Goo Goo Dolls played Leader Bank Pavilion – 8/16

Alt-rock/power-pop stalwarts Goo Goo Dolls headlined a packed Pavilion on Tuesday night.

Eight-year-old me, circa the year 2000, really had no business rocking out to “Broadway,” the deceptively catchy 5th single from the Goo Goo Dolls ’98 LP Dizzy Up the Girl, as much as I did. That chorus hooked me, but frontman Johnny Rzeznik’s lament of the cyclical nature of substance abuse was very much lost on me at the time. Like Third Eye Blind’s buoyant depiction of the highs and lows of crystal meth usage on their monster single “Semi-Charmed Life,” “Broadway” is one of those hits of the era whose melodicism probably tricked a lot of people into not listening too close. That is, of course, what still makes it such a great song.

Like much of the other music I listened to in my mom’s car around the millennium, however, Dizzy fell out of rotation in favor of some other CD of the week, and eventually for bands I deemed cooler than this one. I didn’t think much about “Broadway” (or “Iris” or “Slide”) for a number of years, only to come around one day, when the haze of twentysomething music guy pretension had begun to clear from my head, and remember that record (and the others from the band’s heyday) actually had a bunch of great songs.

This is all a roundabout way of saying that, having welcomed the Goo Goo Dolls back into my life sometime around 2020, I had to take advantage of my first post-pandemic opportunity to see them play, which happened to be Tuesday night at Boston’s waterfront Bankname Pavilion.

I arrived a bit too late to photograph openers and fellow late-90s alt-rockers Blue October, but they seemed to command some solid engagement of a crowd that truly spanned every walk of life. There were moms and dads, representatives of the backwards-hatted bro contingent, and even a guy in a Webbed Wing t-shirt among the near-sellout crowd. The Goo Goo Dolls are for everyone, and decades on, their fanbase remains robust.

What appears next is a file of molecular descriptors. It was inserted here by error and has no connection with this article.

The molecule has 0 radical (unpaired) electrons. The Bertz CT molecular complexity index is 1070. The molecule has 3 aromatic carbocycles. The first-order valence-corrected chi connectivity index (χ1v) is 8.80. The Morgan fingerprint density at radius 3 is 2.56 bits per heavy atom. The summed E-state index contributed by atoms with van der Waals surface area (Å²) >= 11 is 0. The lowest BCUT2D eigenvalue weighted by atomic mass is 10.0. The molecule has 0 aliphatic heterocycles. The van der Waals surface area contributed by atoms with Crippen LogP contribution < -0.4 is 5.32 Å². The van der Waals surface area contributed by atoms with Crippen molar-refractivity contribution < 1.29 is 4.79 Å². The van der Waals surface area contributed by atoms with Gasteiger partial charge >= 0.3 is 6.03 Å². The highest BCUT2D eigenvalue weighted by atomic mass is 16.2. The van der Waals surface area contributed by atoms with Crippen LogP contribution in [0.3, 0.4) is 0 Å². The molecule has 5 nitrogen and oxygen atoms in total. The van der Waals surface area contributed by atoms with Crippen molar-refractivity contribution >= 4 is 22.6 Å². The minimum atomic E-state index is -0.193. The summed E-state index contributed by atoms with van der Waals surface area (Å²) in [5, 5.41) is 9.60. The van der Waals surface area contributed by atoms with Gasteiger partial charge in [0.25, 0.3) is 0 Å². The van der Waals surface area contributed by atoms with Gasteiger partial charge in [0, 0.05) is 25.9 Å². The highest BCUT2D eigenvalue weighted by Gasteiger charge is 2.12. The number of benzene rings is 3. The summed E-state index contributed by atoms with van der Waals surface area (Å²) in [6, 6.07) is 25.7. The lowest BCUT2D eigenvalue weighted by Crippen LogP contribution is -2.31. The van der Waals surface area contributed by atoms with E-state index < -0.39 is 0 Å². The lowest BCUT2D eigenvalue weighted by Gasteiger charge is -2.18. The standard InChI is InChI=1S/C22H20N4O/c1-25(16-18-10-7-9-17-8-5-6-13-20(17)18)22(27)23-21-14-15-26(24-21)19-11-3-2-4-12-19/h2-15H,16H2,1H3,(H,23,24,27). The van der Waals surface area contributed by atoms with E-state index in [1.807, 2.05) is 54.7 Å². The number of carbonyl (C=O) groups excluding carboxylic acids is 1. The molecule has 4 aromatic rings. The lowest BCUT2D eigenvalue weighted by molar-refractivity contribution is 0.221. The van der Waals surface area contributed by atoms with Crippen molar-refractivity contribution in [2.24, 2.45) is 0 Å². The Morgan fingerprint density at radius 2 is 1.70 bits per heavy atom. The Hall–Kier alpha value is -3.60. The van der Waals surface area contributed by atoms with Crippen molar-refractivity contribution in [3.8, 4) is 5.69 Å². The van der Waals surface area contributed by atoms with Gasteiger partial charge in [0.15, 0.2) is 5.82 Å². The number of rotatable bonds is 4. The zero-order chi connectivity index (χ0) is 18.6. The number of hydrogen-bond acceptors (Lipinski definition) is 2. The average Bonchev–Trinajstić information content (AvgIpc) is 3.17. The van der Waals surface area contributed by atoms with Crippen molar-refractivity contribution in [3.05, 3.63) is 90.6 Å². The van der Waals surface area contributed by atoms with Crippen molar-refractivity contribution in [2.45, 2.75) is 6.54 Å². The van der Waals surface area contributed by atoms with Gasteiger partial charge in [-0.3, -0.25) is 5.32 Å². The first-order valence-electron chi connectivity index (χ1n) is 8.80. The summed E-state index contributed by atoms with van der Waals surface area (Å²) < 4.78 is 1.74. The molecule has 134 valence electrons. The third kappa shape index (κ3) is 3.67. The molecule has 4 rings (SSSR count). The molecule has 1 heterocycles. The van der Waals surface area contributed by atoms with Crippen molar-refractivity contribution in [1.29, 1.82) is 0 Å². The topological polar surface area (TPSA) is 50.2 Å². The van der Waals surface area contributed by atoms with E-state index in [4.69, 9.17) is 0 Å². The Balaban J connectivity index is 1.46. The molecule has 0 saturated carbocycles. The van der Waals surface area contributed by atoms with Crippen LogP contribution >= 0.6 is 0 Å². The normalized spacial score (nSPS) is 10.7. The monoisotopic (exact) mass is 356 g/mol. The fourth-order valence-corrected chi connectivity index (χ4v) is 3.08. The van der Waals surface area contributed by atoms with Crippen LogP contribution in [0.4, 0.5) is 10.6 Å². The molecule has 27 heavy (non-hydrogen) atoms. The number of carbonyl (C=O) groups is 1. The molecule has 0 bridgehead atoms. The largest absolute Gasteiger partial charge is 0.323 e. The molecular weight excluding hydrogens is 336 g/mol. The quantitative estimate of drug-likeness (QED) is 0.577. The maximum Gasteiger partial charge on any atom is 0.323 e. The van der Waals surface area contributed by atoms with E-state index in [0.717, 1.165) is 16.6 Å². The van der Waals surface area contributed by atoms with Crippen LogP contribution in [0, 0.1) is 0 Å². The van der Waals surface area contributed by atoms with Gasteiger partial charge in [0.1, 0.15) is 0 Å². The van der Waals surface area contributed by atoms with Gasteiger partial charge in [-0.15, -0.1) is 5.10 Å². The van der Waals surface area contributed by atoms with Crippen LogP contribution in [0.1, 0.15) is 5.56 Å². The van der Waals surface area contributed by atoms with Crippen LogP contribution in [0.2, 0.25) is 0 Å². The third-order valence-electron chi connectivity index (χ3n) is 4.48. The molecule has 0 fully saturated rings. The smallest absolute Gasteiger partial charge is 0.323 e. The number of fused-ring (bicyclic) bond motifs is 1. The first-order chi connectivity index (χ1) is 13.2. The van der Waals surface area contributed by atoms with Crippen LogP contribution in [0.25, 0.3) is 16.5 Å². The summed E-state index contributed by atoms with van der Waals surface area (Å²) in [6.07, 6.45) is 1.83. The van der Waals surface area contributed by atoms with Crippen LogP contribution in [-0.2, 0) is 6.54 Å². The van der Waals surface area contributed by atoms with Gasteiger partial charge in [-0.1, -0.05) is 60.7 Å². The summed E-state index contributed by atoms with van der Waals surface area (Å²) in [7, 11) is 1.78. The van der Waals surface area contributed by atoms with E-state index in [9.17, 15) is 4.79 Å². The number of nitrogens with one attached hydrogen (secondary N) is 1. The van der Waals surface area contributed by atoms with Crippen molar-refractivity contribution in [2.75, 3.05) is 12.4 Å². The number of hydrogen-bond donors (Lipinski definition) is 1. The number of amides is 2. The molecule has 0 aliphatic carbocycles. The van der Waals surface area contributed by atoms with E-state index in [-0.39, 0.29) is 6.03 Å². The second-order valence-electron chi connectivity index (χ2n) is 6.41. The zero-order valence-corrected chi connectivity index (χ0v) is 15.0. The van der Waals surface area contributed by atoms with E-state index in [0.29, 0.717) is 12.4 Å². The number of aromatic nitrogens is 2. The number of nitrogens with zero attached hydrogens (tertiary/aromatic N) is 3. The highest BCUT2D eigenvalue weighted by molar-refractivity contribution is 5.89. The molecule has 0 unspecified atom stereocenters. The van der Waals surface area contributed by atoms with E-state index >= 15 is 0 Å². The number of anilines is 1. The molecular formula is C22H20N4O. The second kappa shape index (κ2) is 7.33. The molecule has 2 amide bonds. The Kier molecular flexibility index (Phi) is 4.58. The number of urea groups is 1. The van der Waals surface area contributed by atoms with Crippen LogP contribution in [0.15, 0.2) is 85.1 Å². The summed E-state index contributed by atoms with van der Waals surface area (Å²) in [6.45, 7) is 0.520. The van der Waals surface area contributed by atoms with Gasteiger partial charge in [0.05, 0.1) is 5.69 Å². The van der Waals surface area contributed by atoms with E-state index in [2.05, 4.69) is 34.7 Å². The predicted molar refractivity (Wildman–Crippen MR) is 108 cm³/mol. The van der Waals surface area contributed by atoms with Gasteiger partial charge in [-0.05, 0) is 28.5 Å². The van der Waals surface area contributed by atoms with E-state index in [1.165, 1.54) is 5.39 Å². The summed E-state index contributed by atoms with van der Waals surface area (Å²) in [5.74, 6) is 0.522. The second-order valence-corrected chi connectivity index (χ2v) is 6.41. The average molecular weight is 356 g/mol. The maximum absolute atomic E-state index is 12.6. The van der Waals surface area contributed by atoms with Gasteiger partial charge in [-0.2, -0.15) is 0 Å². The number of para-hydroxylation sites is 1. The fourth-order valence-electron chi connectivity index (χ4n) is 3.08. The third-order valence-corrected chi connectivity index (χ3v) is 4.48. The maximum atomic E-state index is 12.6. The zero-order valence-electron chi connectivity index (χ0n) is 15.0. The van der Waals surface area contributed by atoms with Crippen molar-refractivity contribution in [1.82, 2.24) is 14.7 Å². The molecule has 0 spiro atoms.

The band has been busy in the interim, too, releasing a steady clip of new records (even a Christmas album, bafflingly), racking up some modest hits and writing to the soundtracks of multiple Michael Bay Transformers films. Their fourteenth (!) and latest LP, Chaos In Bloom, dropped just last week, and while some of its studio polish betrays a certain degree of radio-reaching concession, the foundational songcraft of Rzeznik and co-founding bassist Robby Takac still shines through.

So, suffice to say, the band was not wanting for material to cover a 90-plus minute set. They reached back to their scrappy early days with a Superstar Car Wash cut, stirred hearts with “Name” and “Sympathy,” worked in a few new songs and, yes, made me feel a type of way by playing “Broadway.” Inevitably though, main set closer “Iris” felt like the emotional centerpiece of the night. Oasis-like in its nonspecific profundity and irresistible sweep, “Iris” is understandably the band’s biggest song, and feels like the biggest song when they play it. If 5,000 people singing that chorus at the volume of a PA system doesn’t move something in you…I dunno man.

Rzeznik and Takac, the sole official Goo Goo Dolls since the 2013 departure of drummer Mike Malinin, are veteran performers, and know how to work the hits and everything else for a crowd. Their enthusiasm felt boundless, and with a solid backing band and the alluring grit of Rzeznik’s voice undiminished, they sounded great too. For a die-hard or a re-emerging fan of yore, I can’t imagine anyone left unsatisfied.

Scroll below for a gallery from the soundboard.